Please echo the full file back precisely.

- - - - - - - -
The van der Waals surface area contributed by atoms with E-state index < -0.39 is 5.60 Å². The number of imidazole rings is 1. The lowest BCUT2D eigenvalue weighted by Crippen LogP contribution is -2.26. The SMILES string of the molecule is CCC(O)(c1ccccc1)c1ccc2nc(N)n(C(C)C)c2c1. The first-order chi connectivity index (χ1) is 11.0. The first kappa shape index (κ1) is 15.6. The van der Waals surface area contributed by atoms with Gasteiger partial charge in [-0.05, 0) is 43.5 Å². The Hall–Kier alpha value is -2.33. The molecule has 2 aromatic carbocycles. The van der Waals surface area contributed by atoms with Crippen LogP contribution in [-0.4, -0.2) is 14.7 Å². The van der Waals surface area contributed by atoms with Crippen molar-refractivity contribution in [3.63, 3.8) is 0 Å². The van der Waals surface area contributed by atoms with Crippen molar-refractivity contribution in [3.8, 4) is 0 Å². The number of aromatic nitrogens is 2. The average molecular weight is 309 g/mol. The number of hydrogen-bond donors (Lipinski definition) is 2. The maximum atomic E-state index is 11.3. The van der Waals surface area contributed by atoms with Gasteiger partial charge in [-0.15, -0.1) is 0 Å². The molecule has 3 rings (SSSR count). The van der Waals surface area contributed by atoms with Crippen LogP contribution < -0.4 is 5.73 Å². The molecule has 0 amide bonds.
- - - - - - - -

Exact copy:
The van der Waals surface area contributed by atoms with E-state index < -0.39 is 5.60 Å². The number of imidazole rings is 1. The lowest BCUT2D eigenvalue weighted by Crippen LogP contribution is -2.26. The SMILES string of the molecule is CCC(O)(c1ccccc1)c1ccc2nc(N)n(C(C)C)c2c1. The first-order chi connectivity index (χ1) is 11.0. The first kappa shape index (κ1) is 15.6. The van der Waals surface area contributed by atoms with Gasteiger partial charge in [-0.05, 0) is 43.5 Å². The Hall–Kier alpha value is -2.33. The molecule has 2 aromatic carbocycles. The van der Waals surface area contributed by atoms with Crippen LogP contribution in [-0.4, -0.2) is 14.7 Å². The van der Waals surface area contributed by atoms with Crippen molar-refractivity contribution in [3.63, 3.8) is 0 Å². The van der Waals surface area contributed by atoms with Crippen molar-refractivity contribution in [3.8, 4) is 0 Å². The number of aromatic nitrogens is 2. The average molecular weight is 309 g/mol. The number of hydrogen-bond donors (Lipinski definition) is 2. The maximum atomic E-state index is 11.3. The van der Waals surface area contributed by atoms with Gasteiger partial charge in [-0.15, -0.1) is 0 Å². The molecule has 3 rings (SSSR count). The van der Waals surface area contributed by atoms with Crippen LogP contribution < -0.4 is 5.73 Å². The molecule has 0 amide bonds.